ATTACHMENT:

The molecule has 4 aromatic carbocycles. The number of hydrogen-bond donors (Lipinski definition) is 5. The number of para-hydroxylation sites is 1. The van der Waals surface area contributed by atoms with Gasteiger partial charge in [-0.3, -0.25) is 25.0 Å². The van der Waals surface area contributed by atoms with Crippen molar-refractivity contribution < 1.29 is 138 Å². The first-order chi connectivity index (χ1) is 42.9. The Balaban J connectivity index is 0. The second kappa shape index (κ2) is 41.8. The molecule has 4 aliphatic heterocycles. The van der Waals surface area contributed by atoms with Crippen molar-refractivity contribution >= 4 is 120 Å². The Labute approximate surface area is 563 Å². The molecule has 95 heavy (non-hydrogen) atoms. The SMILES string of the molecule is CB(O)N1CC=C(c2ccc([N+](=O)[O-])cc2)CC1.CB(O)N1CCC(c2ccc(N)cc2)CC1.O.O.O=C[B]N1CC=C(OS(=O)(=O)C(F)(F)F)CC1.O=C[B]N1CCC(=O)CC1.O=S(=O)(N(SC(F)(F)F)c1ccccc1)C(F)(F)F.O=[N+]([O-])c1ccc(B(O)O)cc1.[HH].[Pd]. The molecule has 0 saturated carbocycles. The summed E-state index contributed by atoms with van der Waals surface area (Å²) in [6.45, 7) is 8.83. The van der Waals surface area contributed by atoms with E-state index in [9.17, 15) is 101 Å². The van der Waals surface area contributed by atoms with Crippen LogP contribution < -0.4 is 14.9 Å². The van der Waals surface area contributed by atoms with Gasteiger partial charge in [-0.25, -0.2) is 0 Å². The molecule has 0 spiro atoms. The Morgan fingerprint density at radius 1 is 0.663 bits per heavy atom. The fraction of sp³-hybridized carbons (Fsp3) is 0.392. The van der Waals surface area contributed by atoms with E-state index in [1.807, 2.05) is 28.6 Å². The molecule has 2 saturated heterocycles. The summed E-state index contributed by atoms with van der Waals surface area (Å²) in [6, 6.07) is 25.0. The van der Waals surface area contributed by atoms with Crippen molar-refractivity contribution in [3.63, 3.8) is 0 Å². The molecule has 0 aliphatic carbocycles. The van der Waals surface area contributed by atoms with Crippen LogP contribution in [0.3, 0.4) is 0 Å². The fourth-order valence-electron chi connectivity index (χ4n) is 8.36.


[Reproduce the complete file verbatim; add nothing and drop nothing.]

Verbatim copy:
The molecule has 4 aromatic carbocycles. The number of hydrogen-bond donors (Lipinski definition) is 5. The number of para-hydroxylation sites is 1. The van der Waals surface area contributed by atoms with Gasteiger partial charge in [-0.3, -0.25) is 25.0 Å². The van der Waals surface area contributed by atoms with Crippen molar-refractivity contribution < 1.29 is 138 Å². The first-order chi connectivity index (χ1) is 42.9. The Balaban J connectivity index is 0. The second kappa shape index (κ2) is 41.8. The molecule has 4 aliphatic heterocycles. The van der Waals surface area contributed by atoms with Crippen molar-refractivity contribution >= 4 is 120 Å². The Labute approximate surface area is 563 Å². The molecule has 95 heavy (non-hydrogen) atoms. The SMILES string of the molecule is CB(O)N1CC=C(c2ccc([N+](=O)[O-])cc2)CC1.CB(O)N1CCC(c2ccc(N)cc2)CC1.O.O.O=C[B]N1CC=C(OS(=O)(=O)C(F)(F)F)CC1.O=C[B]N1CCC(=O)CC1.O=S(=O)(N(SC(F)(F)F)c1ccccc1)C(F)(F)F.O=[N+]([O-])c1ccc(B(O)O)cc1.[HH].[Pd]. The molecule has 0 saturated carbocycles. The summed E-state index contributed by atoms with van der Waals surface area (Å²) in [6.45, 7) is 8.83. The van der Waals surface area contributed by atoms with E-state index in [9.17, 15) is 101 Å². The van der Waals surface area contributed by atoms with Crippen LogP contribution < -0.4 is 14.9 Å². The van der Waals surface area contributed by atoms with Gasteiger partial charge in [-0.25, -0.2) is 0 Å². The molecule has 0 spiro atoms. The Morgan fingerprint density at radius 1 is 0.663 bits per heavy atom. The fraction of sp³-hybridized carbons (Fsp3) is 0.392. The van der Waals surface area contributed by atoms with E-state index in [1.807, 2.05) is 28.6 Å². The molecule has 2 saturated heterocycles. The summed E-state index contributed by atoms with van der Waals surface area (Å²) in [6, 6.07) is 25.0. The van der Waals surface area contributed by atoms with Crippen molar-refractivity contribution in [3.63, 3.8) is 0 Å². The molecule has 0 aliphatic carbocycles. The van der Waals surface area contributed by atoms with Crippen LogP contribution in [0.3, 0.4) is 0 Å². The fourth-order valence-electron chi connectivity index (χ4n) is 8.36.